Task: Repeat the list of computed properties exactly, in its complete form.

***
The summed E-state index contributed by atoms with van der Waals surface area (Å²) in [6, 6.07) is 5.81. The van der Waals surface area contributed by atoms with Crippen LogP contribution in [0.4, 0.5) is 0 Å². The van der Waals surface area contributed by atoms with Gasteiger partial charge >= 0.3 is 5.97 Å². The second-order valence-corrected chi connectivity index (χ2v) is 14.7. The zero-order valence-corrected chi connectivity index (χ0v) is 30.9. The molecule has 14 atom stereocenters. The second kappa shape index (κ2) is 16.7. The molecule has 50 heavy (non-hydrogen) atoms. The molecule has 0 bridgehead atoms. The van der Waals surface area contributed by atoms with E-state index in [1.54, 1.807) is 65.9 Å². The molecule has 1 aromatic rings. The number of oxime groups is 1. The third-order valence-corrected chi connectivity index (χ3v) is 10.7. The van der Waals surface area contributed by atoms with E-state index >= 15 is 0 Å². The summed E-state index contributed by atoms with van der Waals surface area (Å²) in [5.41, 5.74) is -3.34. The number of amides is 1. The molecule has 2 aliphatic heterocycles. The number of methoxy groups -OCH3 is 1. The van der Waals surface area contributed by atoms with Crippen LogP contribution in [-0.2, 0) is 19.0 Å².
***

The summed E-state index contributed by atoms with van der Waals surface area (Å²) in [6, 6.07) is 5.81. The van der Waals surface area contributed by atoms with Crippen LogP contribution in [0.4, 0.5) is 0 Å². The van der Waals surface area contributed by atoms with Gasteiger partial charge >= 0.3 is 5.97 Å². The second-order valence-corrected chi connectivity index (χ2v) is 14.7. The zero-order valence-corrected chi connectivity index (χ0v) is 30.9. The molecule has 14 atom stereocenters. The second kappa shape index (κ2) is 16.7. The molecule has 50 heavy (non-hydrogen) atoms. The molecule has 0 bridgehead atoms. The van der Waals surface area contributed by atoms with E-state index in [1.54, 1.807) is 65.9 Å². The molecule has 1 aromatic rings. The number of oxime groups is 1. The third-order valence-corrected chi connectivity index (χ3v) is 10.7. The van der Waals surface area contributed by atoms with E-state index >= 15 is 0 Å². The summed E-state index contributed by atoms with van der Waals surface area (Å²) in [5.41, 5.74) is -3.34. The number of amides is 1. The molecule has 2 aliphatic heterocycles. The number of methoxy groups -OCH3 is 1. The van der Waals surface area contributed by atoms with Crippen LogP contribution in [-0.2, 0) is 19.0 Å².